Doomsday prophets, or as you more likely refer to them: tabloid newspapers and magazines, have been telling us for years that millennials, the Dementors of Boomer Industries, have been killing everything from strip clubs to paper napkins, to marriage. How dare they.
Without getting into why these industries are supposedly on their last legs, it’s important to remember that it’s not the end of the world. Millennials and Gen Yers can still enjoy all the magic of such industries. They just want to do it in their way.
Weddings, in particular, are a massive expense, and many couples postpone it as long as possible simply because they don’t have the funds. If you’re desperate to get married (even if only to silence nagging parents, siblings, and society), you can still have the best day ever without going broke. Here’s how to do it.
Save The Sparkly Stuff
They say that the proposer should pay three months’ salary on an engagement ring. However, with most people living paycheck to paycheck, with bills to pay, with unforeseen expenses to cover, it could take years to save up the cash.
Many couples have taken to making a promise, proposing, but without a ring (or at least without the real ring) until it is more affordable. When that time comes, feel free to surprise your bride with a fine Tacori piece a little further down the line once you – and the party dust – has settled following your big day.
Do It All Yourself
DIY weddings are a fantastic way to not only save money but make it a day that is entirely you. Wedding planners serve their purpose, sure, and they’re suitable for those looking for a more traditional wedding day. However, going it alone and organizing everything from the venue to the refreshments to the entertainment can make it more special for everybody.
If possible, check with friends and relatives if they can contribute to certain aspects of the wedding, such as a location, music, and even food. You’ll still need to pay them for the service (even if they tell you they don’t want your money), but it’ll always be cheaper than going a more traditional route.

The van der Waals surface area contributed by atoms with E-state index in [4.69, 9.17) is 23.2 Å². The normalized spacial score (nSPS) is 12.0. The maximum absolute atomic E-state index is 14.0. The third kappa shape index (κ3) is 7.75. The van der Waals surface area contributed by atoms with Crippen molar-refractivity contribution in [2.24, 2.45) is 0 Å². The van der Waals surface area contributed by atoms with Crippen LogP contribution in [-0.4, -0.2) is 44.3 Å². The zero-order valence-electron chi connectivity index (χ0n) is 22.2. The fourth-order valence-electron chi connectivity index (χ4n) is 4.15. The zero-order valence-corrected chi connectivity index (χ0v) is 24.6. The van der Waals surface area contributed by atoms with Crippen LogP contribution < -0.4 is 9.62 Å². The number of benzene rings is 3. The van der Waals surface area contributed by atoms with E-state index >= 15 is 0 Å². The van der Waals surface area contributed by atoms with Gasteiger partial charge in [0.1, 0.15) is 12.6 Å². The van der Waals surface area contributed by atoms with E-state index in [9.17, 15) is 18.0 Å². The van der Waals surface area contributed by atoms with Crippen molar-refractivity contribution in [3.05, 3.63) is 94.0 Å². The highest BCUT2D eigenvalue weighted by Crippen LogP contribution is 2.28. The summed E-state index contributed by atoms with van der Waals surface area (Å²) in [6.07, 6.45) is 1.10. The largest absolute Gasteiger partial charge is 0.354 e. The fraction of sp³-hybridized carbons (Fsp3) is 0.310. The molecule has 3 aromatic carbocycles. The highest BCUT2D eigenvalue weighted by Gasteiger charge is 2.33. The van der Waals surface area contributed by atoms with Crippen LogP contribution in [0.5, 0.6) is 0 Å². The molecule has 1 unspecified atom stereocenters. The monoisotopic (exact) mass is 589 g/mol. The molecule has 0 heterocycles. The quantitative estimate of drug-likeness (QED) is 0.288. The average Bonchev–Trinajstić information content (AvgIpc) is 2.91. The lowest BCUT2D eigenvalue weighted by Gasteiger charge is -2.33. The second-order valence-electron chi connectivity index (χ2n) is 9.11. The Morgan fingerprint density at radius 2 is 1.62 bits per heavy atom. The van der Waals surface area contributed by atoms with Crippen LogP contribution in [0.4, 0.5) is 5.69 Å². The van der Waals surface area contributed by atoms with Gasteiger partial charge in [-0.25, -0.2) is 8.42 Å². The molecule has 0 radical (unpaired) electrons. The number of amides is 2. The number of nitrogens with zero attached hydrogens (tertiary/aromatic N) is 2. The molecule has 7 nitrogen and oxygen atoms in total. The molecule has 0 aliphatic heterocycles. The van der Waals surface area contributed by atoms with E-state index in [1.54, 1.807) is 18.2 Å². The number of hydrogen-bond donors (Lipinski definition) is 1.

Consider Your Nearest and Dearest
Big blow out weddings are great. You get to bring all your family and friends, and you get to see people you’ve not seen since you were knee-high. But more guests means more money, and who can afford to feed 200+ people?
While it would be nice to get everybody together, it’s often not viable. Instead, you can consider those closest to you and have a smaller, more modest wedding. You’ll invite those who are the most special to you to ensure it’s just as you want.
But Also Remember It’s Your Day
Only inviting a select few people may upset some who were left off the list, but you shouldn’t bend over backward to appease everybody. Doing this can avalanche into something overwhelming, and with every allowance, the day becomes a little less yours and more like something other people have envisioned for you. Your wedding day should be about you and your partner and don’t allow anyone to disrupt that.
If supposed snubs are a real issue, you can always invite people to the after-party (if there’s space) to get them involved in the day, and if they don’t like it, well, that’s on them.
Presents and The Incorrect
Sure, gifts are lovely, but as attitudes shift away from material things and instead towards experiences, more and more couples are happy to take cash over gifts.
This is because once upon a time, marriage meant the couple would be living together for the first time and needed waffle irons, cutlery sets, bedsheets, and other supposed essentials for their new home. But with more couples living in sin than ever before – both out of desire and necessity – the need for this has vanished.
Instead, accepting monetary gifts can help fund honeymoons, mortgage payments, and new cars. You know, everything that’s more important than yet another throw pillow. The money eases the pressure on the finances and helps you do what you want.
You’ve Got Your Whole Life Ahead Of You
A wedding day is just that: a day. While your forebears were happy to spend a year’s paycheck on one event to bring the family together and celebrate the love they share, sensible people understand that’s no longer possible.
You’ve got the rest of your life to prove how much you love one another, and you don’t need to go broke doing it. Instead, save that money to build the best life together.